NEW YORK, April 18- A U.S. bankruptcy judge largely declined on Friday to rule that former American Airlines parent company AMR Corp had a unilateral right to terminate benefits for nearly 47,000 retirees.» Read More
A large number of corporations are starting to pay workers with pre-paid debut cards, which sometimes involve a fee. David Min, University of California Irvine, and Dan Mitchell, Cato Institute, discuss. "This is a vulnerable population, it's lightly regulated, and banks see an opportunity to make money off of these people," says Min.
There was an increase of 15 percent seen in the average pay of CEOs of big companies in 2012, reports CNBC's Mary Thompson; and Richard Brodsky, Demos senior fellow, and John Martini, Reed Smith LLC, discuss.
CNBC's Mary Thompson reports there was a 15 percent gain in the average pay of CEOs of big companies.
Moody's is reporting that many state public pensions are actually facing a much larger funding gap than their financial reports say. Meredith Whitney, Meredith Whitney Advisory Group CEO, and Steven Malanga, Manhattan Institute, discuss.
The United States lags other countries when it comes to offering workers time off, and is especially tough on part-time workers.
Workers demanding a minimum wage increase have staged walkouts across the country, saying they can't survive on the money they make. Can they get anything done?
Extended unemployment benefits do not keep people from finding a job, a report showed. But whether extensions help or hurt the jobs picture is far from settled.
Discussing whether Wall Street or Silicon Valley offers better benefits to employees, with CNBC's Julia Boorstin & Jon Fortt.
CNBC's Rick Santelli breaks down the data on first quarter employee compensation.
Electronic Arts has been voted the worst company in America by Consumerist readers, beating out Bank of America, Ticketmaster, and even Carnival Cruise Lines.
A new survey on corporate health benefits draws a picture of a world where companies go beyond building gyms and banning smoking, to rewarding employees for lowering their cholesterol and being monitored by a "primary nurse case manager."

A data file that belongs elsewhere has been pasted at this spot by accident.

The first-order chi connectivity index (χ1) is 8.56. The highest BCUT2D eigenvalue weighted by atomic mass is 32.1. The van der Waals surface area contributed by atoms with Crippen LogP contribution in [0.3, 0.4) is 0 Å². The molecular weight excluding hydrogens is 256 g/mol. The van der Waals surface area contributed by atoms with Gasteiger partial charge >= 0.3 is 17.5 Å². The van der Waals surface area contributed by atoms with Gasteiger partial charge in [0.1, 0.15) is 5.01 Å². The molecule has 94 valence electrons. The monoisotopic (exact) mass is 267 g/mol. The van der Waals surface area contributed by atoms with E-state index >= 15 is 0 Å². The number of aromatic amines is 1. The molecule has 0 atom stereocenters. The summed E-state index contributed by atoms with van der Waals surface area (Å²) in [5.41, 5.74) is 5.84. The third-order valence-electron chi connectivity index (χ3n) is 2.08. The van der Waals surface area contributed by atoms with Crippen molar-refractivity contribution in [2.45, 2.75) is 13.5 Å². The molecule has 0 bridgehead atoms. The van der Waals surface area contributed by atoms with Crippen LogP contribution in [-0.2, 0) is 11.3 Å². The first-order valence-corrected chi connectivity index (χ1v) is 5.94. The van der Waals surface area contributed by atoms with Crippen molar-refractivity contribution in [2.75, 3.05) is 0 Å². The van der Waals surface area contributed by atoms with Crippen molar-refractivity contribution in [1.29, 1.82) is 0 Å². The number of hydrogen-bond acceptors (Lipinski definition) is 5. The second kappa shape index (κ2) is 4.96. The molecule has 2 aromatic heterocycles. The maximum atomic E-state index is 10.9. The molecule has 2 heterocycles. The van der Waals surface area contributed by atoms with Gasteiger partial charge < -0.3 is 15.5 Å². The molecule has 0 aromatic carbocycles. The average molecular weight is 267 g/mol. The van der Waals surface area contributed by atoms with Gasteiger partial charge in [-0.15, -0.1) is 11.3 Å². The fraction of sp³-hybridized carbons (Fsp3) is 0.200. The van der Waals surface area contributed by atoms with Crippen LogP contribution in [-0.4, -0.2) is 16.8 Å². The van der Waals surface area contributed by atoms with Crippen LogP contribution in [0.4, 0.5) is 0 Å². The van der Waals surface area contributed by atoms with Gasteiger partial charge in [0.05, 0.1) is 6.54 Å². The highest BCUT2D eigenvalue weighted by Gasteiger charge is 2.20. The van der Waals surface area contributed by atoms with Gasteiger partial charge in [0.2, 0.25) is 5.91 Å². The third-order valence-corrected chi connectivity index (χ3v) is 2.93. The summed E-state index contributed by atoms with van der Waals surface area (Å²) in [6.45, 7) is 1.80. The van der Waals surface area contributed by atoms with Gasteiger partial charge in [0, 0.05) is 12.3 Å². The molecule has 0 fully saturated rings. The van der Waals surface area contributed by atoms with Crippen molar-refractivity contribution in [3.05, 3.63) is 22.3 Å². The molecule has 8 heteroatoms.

Ezekiel Emanuel, University of Pennsylvania vice provost for global initiatives, explains why entitlement reform doesn't necessarily need to include cutting health benefits.
Leigh Gallagher, Fortune Magazine, reveals this year's list of top companies for workers to land a job, including Google, SAS, CHG Health Care Services, Boston Consulting Group, and Wegmans Food Market.
All of Morgan Stanley's employee bonus' - both cash and stock - will be deferred if their total comp is more than $350,000 and the bonus portion of that pay exceeds $50,000, reports CNBC's Mary Thompson.
CNBC's Sharon Epperson reports changes in the way IBM contributes to employee retirement accounts may have a wide-ranging impact, and discussing whether volatile markets could place workers in a vulnerable position, with Alison Borland, Aon Hewitt, and Brigitte Madrian, Harvard Kennedy School of Management.
Joel Stern, Chairman and CEO, Stern Stewart & Co speaks about the importance of the need to manage human capital in a way that doesn't just peg employees' performance to company bottom lines.
A new study suggests that many workers are waiting to retire at least until they are eligible for Medicare.
A lot of uncertainty on what a second term would mean for business, and CNBC's Robert Frank reports Westgate Resorts CEO David Siegel sent an email to employees threatening job cuts if Obama wins.
Here's a list of European countries with the most mandated paid holidays per year, according to Mercer's 62-country report "Worldwide Benefit and Employment Guidelines."
As the open-enrollment season for health benefits approaches, many workers will be making some bad choices.